Thanks,

Tim

Hi Tim

I had a mechanical aortic valve fitted in August 2010 - I'm guessing this qualifies as a longer term 'thumper'. To be perfectly honest, I now don't notice my mechanical valve at all. When I say not at all, that is exactly what I mean. Other than a scar down the line of my sternum, I would't really be aware of anything else.

I hope this is of some reassurance. I wrote on this very discussion topic some ten days after my op, saying that I was having the thumping sensation, and I found the site reassuring back then. (My post is still there). I hope your longer term experience is the same as mine, and that things settle down. Even my experience with Warfarin (Coumadin) has been very smooth and easy. My levels have always been stable and It doesn't impact on my life one bit.

Good luck.

Tom

Tim Grey said:

The "noisy heart valve" discussion has been inactive for a few years so I hope somebody is still interested with long term experience. It seems I am the newest member to the group, now 6 months post revision aortic valve from a tissue valve to a St Judes mechanical, root replacement and Dacron conduit for the proximal aorta.  The thumping is my primary concern/problem.  It's a life changer. As Joaquin said, its distinct from the click which is not so bothersome.  It's a mechanical vibration that radiates through the upper sternum into the clavicles.  It increases with inspiration, reclining slightly backwards. Feels like somebody is punching me in the breast bone from the inside.  Exhaling and leaning slightly forwards reduce it.  Lying on my side actually makes it worse.  I'm finding it very difficult to disassociate the feeling that this thumping represents something very wrong mechanically.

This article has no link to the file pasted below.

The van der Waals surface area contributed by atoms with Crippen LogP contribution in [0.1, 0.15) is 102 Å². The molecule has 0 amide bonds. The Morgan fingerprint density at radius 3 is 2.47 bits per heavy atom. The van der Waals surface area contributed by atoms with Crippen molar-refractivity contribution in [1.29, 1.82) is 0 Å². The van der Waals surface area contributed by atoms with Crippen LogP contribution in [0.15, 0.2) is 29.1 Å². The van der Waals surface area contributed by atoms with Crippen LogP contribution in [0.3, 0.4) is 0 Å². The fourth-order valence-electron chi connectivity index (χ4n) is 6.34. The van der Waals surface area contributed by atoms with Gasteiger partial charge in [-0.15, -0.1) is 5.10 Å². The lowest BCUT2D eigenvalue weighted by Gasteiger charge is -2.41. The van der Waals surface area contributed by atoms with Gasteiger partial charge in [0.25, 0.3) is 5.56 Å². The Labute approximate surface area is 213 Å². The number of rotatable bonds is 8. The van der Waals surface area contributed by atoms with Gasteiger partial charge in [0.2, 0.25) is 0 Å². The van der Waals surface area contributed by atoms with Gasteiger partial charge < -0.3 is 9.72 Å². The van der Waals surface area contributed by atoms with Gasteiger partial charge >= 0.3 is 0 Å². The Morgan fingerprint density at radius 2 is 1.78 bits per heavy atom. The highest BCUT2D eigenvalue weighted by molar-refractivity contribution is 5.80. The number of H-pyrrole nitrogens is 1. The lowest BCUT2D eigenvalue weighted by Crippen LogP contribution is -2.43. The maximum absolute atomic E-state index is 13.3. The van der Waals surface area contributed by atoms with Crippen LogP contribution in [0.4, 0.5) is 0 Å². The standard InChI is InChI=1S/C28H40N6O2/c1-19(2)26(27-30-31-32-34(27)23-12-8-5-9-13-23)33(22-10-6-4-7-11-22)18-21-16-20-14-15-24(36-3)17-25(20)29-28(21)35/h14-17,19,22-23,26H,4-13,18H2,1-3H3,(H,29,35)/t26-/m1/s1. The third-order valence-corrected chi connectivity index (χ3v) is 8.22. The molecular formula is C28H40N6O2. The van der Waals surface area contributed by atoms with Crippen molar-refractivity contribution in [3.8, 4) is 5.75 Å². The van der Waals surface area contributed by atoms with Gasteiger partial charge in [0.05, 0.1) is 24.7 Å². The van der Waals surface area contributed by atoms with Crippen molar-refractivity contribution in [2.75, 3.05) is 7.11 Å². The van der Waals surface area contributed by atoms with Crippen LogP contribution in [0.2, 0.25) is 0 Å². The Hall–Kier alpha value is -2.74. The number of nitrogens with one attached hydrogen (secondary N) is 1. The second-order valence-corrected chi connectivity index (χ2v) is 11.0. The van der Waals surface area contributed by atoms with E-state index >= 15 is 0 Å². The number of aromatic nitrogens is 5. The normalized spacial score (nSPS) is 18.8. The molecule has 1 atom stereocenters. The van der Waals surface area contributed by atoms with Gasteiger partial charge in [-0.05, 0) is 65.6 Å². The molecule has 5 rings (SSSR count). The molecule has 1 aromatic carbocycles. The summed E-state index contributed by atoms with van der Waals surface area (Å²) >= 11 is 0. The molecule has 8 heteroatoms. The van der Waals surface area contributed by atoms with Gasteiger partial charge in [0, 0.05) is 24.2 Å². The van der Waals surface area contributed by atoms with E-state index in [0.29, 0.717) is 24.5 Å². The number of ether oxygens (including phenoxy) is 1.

I gather from the name of the website and the discussions that some thumping is common and most people get used to it.  One fellow patient who I spoke with, however, was so annoyed he had his mechanical valve removed and exchanged for a tissue valve one year after insertion.  The risks of a redo are too great for me to consider, and then you're faced with the same dilemma of eventual tissue valve failure down the road.  Can other thumpers comment on how they did or did not adapt?

Thanks,

Tim

4 years on I don't notice mine at all during the day - Only time i really notice it is at night.. but then I notice my tinnitus at the same time lol - I find some quite music or one of those "sounds of nature" type CD's helps.. sometimes it just ticks, sometimes it does seem to thump  significantly at night, but it rarely keeps me awake. I have learnt to feel comfortable with its variations.. Your heart beat varies naturally and its just part of that rythm. 

Same as you Tom , I don't find warfarin to have any impact in my life - stable and easy to live with.. I have my own testing machine so can keep an eye on my levels, but only test every 6-8 weeks

 

Well after nine years, I am not really aware of the clicking, accept when I am in a very quiet room or at night.  I actually find it quite reassuring that I can hear it going - the alternative of it not clicking does not appear to be very attractive at all!

 

I do have problems getting to sleep if I can hear it too much, and tend to put the radio on low, on a sleep setting so that it turns itself off.  If I wake during the night I repeat things with the radio.

 

Tom I think it will find it you will become less aware as time moves on.

 

As to Warfarin, I self test and only have a formal test every 3 months.  I self test every week, that way I get into a cycle - but I am also travelling a far amount at the moment (nearly all long haul) and the changes in diet do impact on me INR, and in testing weekly I can make the appropriate alterations there and then.  Much safer than waiting for a test when I get home.